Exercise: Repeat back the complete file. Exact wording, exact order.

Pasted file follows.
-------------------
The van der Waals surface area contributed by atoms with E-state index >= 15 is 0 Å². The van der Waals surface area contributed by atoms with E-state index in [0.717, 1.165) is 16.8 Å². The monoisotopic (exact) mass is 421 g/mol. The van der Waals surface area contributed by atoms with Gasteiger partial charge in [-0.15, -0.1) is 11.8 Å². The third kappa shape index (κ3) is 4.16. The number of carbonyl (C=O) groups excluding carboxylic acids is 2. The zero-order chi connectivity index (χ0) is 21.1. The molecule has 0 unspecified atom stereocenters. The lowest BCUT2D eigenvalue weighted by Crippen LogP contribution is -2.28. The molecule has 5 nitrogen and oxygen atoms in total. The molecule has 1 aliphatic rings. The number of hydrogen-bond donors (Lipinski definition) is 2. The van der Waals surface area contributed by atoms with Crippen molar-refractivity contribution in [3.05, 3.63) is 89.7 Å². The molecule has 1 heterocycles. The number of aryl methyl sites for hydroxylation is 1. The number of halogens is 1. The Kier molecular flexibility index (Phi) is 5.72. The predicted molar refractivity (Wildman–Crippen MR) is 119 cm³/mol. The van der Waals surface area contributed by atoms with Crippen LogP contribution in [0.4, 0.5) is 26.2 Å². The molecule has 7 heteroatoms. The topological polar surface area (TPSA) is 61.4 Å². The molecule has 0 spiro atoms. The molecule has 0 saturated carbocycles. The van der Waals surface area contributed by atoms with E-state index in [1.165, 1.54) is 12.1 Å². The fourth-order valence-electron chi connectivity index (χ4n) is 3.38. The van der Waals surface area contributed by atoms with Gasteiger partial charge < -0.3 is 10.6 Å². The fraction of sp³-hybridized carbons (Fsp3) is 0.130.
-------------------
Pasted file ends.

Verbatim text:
The van der Waals surface area contributed by atoms with E-state index >= 15 is 0 Å². The van der Waals surface area contributed by atoms with E-state index in [0.717, 1.165) is 16.8 Å². The monoisotopic (exact) mass is 421 g/mol. The van der Waals surface area contributed by atoms with Gasteiger partial charge in [-0.15, -0.1) is 11.8 Å². The third kappa shape index (κ3) is 4.16. The number of carbonyl (C=O) groups excluding carboxylic acids is 2. The zero-order chi connectivity index (χ0) is 21.1. The molecule has 0 unspecified atom stereocenters. The lowest BCUT2D eigenvalue weighted by Crippen LogP contribution is -2.28. The molecule has 5 nitrogen and oxygen atoms in total. The molecule has 1 aliphatic rings. The number of hydrogen-bond donors (Lipinski definition) is 2. The van der Waals surface area contributed by atoms with Crippen molar-refractivity contribution in [3.05, 3.63) is 89.7 Å². The molecule has 1 heterocycles. The number of aryl methyl sites for hydroxylation is 1. The number of halogens is 1. The Kier molecular flexibility index (Phi) is 5.72. The predicted molar refractivity (Wildman–Crippen MR) is 119 cm³/mol. The van der Waals surface area contributed by atoms with Crippen LogP contribution in [0.4, 0.5) is 26.2 Å². The molecule has 7 heteroatoms. The topological polar surface area (TPSA) is 61.4 Å². The molecule has 0 spiro atoms. The molecule has 0 saturated carbocycles. The van der Waals surface area contributed by atoms with E-state index in [1.165, 1.54) is 12.1 Å². The fourth-order valence-electron chi connectivity index (χ4n) is 3.38. The van der Waals surface area contributed by atoms with Gasteiger partial charge < -0.3 is 10.6 Å². The fraction of sp³-hybridized carbons (Fsp3) is 0.130.